The second thing that happens is that the new name is established as a fait accompli by virtue of that one quoted line. Notice who it is that's wondering about the new name - it is, indeed, Knotai, the bearer of the new name. The name change happened, and it happened. All through the rest of the segment, Knotai is Knotai - and no two ways about it.

All of this happens in just three words. Said and done.

As if by magic.

Thursday, May 2, 2013

Hacking all the things

For some reason, the notion that hacking is something done on and with computers has taken a very firm hold on the popular imagination. The reasons for this are many and interesting, and I might very well return to them in the future. Right now, though, I just want to turn your attention to the fact that you can hack pretty much everything that has sufficient complexity to be hackable.

Tautologies. Love 'em.

One example of this, which is on my mind due to it being in the local media at this moment, is the tax code. In particular the tax code regarding the construction and renovation of houses. As you might imagine, these can be rather expensive propositions, and as a means to get people to (re)build things anyway, a deduction was introduced. The short, easy to grasp version is that you can deduce costs relating to labor, and only labor.

This can be hacked, if you put your mind to it.

The way to go about this is to say - okay, labor is deductable, material items are not. How do I make sure that I can get the most out of these particular circumstances?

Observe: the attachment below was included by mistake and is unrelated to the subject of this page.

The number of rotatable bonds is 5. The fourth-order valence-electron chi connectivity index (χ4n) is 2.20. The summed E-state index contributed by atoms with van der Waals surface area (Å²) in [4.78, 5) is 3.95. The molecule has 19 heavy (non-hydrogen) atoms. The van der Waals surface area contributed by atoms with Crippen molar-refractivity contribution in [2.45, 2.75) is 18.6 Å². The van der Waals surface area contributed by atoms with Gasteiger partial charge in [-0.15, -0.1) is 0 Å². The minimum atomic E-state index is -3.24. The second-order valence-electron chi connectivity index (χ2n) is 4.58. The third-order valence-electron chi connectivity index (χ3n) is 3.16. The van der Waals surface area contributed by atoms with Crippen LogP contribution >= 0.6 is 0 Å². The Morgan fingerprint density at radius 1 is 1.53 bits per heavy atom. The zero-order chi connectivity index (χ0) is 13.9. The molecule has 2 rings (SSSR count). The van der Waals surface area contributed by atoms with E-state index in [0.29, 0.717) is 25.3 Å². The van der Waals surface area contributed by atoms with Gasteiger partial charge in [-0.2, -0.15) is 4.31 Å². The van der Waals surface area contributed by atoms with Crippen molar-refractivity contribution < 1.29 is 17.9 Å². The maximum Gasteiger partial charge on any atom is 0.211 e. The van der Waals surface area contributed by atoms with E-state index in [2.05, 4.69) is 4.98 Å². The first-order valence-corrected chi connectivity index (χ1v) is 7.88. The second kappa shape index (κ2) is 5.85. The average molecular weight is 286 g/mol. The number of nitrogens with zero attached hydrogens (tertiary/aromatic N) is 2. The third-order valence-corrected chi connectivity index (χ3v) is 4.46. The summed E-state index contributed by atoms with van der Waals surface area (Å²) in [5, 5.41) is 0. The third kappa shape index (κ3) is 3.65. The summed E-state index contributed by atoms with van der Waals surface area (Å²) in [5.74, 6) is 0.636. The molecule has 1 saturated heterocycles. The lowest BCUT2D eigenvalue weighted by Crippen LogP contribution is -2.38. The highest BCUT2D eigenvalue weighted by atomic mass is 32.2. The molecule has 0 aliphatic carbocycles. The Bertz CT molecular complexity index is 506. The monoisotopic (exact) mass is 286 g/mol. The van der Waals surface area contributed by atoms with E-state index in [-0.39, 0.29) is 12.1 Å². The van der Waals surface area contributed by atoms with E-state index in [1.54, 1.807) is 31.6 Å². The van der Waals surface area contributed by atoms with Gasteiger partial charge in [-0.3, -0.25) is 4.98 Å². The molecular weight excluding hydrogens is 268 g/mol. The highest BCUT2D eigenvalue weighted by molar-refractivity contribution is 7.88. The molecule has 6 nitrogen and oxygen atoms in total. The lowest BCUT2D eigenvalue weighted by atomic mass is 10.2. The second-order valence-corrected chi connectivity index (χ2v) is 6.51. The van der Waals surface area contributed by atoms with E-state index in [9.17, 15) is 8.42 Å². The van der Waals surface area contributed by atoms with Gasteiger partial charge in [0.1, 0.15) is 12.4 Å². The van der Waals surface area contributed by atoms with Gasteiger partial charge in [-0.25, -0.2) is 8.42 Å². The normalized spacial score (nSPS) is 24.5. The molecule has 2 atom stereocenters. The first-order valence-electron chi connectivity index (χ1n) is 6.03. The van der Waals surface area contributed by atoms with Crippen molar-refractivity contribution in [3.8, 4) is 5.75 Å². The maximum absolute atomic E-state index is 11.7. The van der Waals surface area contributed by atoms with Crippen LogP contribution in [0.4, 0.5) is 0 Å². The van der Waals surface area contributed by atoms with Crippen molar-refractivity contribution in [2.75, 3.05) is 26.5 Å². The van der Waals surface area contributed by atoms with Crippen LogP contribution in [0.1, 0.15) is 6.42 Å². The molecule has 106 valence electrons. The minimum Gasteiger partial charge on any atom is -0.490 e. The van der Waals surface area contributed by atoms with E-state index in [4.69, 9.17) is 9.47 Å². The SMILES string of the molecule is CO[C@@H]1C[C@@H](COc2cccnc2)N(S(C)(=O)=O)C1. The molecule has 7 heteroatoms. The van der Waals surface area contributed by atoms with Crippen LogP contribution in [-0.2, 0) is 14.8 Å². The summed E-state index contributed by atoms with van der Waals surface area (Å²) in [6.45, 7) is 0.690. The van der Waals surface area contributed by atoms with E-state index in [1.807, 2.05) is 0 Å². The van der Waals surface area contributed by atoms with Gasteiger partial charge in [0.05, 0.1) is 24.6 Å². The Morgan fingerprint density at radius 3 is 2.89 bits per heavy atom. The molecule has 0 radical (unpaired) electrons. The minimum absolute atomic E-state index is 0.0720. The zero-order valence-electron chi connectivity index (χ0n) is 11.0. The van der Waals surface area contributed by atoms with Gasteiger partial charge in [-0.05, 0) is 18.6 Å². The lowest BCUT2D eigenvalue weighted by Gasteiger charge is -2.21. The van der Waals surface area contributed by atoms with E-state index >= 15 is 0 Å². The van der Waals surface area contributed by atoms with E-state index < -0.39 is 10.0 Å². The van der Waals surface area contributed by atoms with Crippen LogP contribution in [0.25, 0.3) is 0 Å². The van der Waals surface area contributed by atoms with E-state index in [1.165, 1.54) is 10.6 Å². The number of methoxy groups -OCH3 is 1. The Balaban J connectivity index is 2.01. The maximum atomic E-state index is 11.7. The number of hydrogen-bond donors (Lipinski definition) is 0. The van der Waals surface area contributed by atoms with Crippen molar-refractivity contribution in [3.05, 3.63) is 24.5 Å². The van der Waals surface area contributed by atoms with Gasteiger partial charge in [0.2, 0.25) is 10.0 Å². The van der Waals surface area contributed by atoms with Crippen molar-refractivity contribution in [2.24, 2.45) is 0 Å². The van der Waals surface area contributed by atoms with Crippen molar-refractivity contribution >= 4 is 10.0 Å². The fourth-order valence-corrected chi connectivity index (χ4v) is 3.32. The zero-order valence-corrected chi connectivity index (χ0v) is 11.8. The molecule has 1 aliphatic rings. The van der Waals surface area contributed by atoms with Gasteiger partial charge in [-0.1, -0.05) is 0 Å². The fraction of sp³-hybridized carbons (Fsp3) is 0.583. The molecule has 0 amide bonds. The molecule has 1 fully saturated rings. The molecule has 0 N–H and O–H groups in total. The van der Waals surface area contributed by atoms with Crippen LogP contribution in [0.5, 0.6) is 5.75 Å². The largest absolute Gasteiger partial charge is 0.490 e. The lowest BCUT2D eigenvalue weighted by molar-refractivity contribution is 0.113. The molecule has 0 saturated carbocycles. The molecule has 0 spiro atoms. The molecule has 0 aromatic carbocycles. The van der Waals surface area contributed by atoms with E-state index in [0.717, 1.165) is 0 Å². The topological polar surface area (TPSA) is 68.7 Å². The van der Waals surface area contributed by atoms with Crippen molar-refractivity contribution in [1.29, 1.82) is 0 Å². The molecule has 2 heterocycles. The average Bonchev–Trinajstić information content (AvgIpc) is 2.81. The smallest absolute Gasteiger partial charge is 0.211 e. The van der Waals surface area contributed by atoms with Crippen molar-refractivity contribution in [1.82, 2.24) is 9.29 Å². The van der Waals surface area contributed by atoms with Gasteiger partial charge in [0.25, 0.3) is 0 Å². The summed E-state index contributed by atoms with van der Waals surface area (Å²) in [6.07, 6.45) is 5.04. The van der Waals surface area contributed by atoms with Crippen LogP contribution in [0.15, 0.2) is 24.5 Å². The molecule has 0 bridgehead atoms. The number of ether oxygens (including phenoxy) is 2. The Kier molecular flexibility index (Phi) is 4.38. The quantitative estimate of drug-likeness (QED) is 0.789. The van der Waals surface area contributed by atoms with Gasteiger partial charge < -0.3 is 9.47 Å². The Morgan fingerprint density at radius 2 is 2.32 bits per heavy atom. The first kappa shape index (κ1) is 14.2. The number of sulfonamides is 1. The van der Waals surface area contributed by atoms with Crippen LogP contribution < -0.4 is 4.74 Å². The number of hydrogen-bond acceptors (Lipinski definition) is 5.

By transferring costs from material items to labor. Or, in more concrete terms: by selling the material items on the cheap, and then charging loads and loads of money for the work of turning these items into buildings. In a manner such as this:
Big hulking machine: $5
Installing the big hulking machine: $7000/hour

By manipulating the numbers in this way, you can maximize the deduction while at the same time still charging the same price for it. (Or less, should you want to compete with someone else.) Which translates into profits, all legal and proper.

This, dear readers, is an act of hacking. And it is not quite as related to computers as one might imagine hacking to be. Rather, it takes advantage of the complexity of a system. Not a computer system, but a system in general.

All systems are hackable. All systems have parts that can be bent in certain ways to produce an outcome that is something other than the intended one. All you have to do is to put your mind to it and say - okay, this is such, that is thus. How can the working of the one affect the working of the other?

As the players of computer games are so wont of saying:

Good luck, have fun!